Abstract
PURPOSE: Music therapy has shown benefits for reducing distress in individuals with cancer. We explore the effects of music therapy on self-reported symptoms of patients receiving inpatient care at a comprehensive cancer center.
METHODS: Music therapy was available as part of an inpatient integrative oncology consultation service; we examined interventions and symptoms for consecutive patients treated by a board-certified music therapist from September 2016 to May 2017. Patients completed the Edmonton Symptom Assessment Scale (ESAS, 10 symptoms, scale 0-10, 10 most severe) before and after the intervention. Data was summarized by descriptive statistics. Changes in ESAS symptom and subscale scores (physical distress (PHS), psychological distress (PSS), and global distress (GDS)) were evaluated by Wilcoxon signed rank test.
RESULTS: Data were evaluable for 96 of 100 consecutive initial, unique patient encounters; 55% were women, average age 50, and majority with hematologic malignancies (47%). Reasons for music therapy referral included anxiety/stress (67%), adjustment disorder/coping (28%), and mood elevation/depression (17%). The highest (worst) symptoms at baseline were sleep disturbance (5.7) and well-being (5.5). We observed statistically and clinically significant improvement (means) for anxiety (- 2.3 ± 1.5), drowsiness (- 2.1 ± 2.2), depression (- 2.1 ± 1.9), nausea (- 2.0 ± 2.4), fatigue (- 1.9 ± 1.5), pain (- 1.8 ± 1.4), shortness of breath (- 1.4 ± 2.2), appetite (- 1.1 ± 1.7), and for all ESAS subscales (all ps < 0.02). The highest clinical response rates were observed for anxiety (92%), depression (91%), and pain (89%).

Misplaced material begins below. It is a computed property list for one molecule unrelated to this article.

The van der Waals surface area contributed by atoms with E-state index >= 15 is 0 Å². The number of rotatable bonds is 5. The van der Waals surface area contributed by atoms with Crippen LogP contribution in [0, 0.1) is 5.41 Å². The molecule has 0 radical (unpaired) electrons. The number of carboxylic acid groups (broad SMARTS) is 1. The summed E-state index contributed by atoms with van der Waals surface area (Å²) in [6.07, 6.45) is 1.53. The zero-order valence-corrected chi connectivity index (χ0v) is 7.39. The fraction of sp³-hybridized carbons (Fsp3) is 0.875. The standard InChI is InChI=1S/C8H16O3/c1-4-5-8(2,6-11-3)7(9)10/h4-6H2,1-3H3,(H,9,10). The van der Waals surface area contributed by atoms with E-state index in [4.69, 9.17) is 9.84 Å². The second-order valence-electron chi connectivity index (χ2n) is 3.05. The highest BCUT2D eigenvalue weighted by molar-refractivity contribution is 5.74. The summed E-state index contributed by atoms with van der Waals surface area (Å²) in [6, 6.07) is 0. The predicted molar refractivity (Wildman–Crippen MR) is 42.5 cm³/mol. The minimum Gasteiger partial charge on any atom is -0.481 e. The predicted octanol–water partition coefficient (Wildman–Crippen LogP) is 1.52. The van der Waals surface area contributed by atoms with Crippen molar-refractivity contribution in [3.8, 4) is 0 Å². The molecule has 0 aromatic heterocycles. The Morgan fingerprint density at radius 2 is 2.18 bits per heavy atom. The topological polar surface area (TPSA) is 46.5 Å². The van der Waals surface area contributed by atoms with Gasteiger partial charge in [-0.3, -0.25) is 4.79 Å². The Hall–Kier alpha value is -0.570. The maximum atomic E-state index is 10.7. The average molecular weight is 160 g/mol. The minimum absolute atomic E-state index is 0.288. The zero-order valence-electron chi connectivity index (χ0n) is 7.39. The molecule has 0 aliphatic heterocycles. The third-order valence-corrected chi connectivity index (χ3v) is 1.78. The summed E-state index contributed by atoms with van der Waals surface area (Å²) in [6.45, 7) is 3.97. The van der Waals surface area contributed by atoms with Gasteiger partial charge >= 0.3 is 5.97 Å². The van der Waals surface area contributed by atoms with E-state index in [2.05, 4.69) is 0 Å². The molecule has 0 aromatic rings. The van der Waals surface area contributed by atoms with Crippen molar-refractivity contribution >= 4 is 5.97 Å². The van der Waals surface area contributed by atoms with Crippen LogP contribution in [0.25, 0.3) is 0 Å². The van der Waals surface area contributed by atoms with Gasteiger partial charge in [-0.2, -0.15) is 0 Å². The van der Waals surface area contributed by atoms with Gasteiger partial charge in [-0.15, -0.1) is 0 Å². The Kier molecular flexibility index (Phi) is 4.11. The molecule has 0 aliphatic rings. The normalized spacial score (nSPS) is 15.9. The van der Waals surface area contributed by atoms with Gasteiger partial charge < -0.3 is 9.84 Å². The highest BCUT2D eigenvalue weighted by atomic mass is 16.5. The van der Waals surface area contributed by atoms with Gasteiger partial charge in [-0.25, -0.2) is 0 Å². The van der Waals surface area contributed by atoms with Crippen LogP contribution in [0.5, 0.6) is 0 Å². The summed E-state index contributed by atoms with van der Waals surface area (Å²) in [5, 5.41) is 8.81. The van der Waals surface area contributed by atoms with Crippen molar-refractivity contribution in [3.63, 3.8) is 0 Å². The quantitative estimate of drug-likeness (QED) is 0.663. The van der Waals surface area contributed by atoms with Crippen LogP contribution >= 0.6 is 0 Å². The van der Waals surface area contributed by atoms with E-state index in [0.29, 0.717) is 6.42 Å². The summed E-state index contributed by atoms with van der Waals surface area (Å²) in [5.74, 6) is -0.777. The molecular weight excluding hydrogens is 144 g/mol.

CONCLUSIONS: A single, in-person, tailored music therapy intervention as part of an integrative oncology inpatient consultation service contributed to the significant improvement in global, physical, and psychosocial distress. A randomized controlled trial is justified.

PMID: 30825024 [PubMed - as supplied by publisher]

A pathway-driven predictive model of tramadol pharmacogenetics.

Sun, 03/03/2019 - 05:56
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A pathway-driven predictive model of tramadol pharmacogenetics.

Eur J Hum Genet. 2019 Mar 01;:

Authors: Wendt FR, Novroski NMM, Rahikainen AL, Sajantila A, Budowle B

Abstract
Predicting metabolizer phenotype (MP) is typically performed using data from a single gene. Cytochrome p450 family 2 subfamily D polypeptide 6 (CYP2D6) is considered the primary gene for predicting MP in reference to approximately 30% of marketed drugs and endogenous toxins. CYP2D6 predictions have proven clinically effective but also have well-documented inaccuracies due to relatively high genotype-phenotype discordance in certain populations. Herein, a pathway-driven predictive model employs genetic data from uridine diphosphate glucuronosyltransferase, family 1, polypeptide B7 (UGT2B7), adenosine triphosphate (ATP)-binding cassette, subfamily B, number 1 (ABCB1), opioid receptor mu 1 (OPRM1), and catechol-O-methyltransferase (COMT) to predict the tramadol to primary metabolite ratio (T:M1) and the resulting toxicologically inferred MP (t-MP). These data were then combined with CYP2D6 data to evaluate performance of a fully combinatorial model relative to CYP2D6 alone. These data identify UGT2B7 as a potentially significant explanatory marker for T:M1 variability in a population of tramadol-exposed individuals of Finnish ancestry. Supervised machine learning and feature selection were used to demonstrate that a set of 16 loci from 5 genes can predict t-MP with over 90% accuracy, depending on t-MP category and algorithm, which was significantly greater than predictions made by CYP2D6 alone.

PMID: 30824817 [PubMed - as supplied by publisher]

Genetic meta-analysis of diagnosed Alzheimer's disease identifies new risk loci and implicates Aβ, tau, immunity and lipid processing.

Sat, 03/02/2019 - 05:48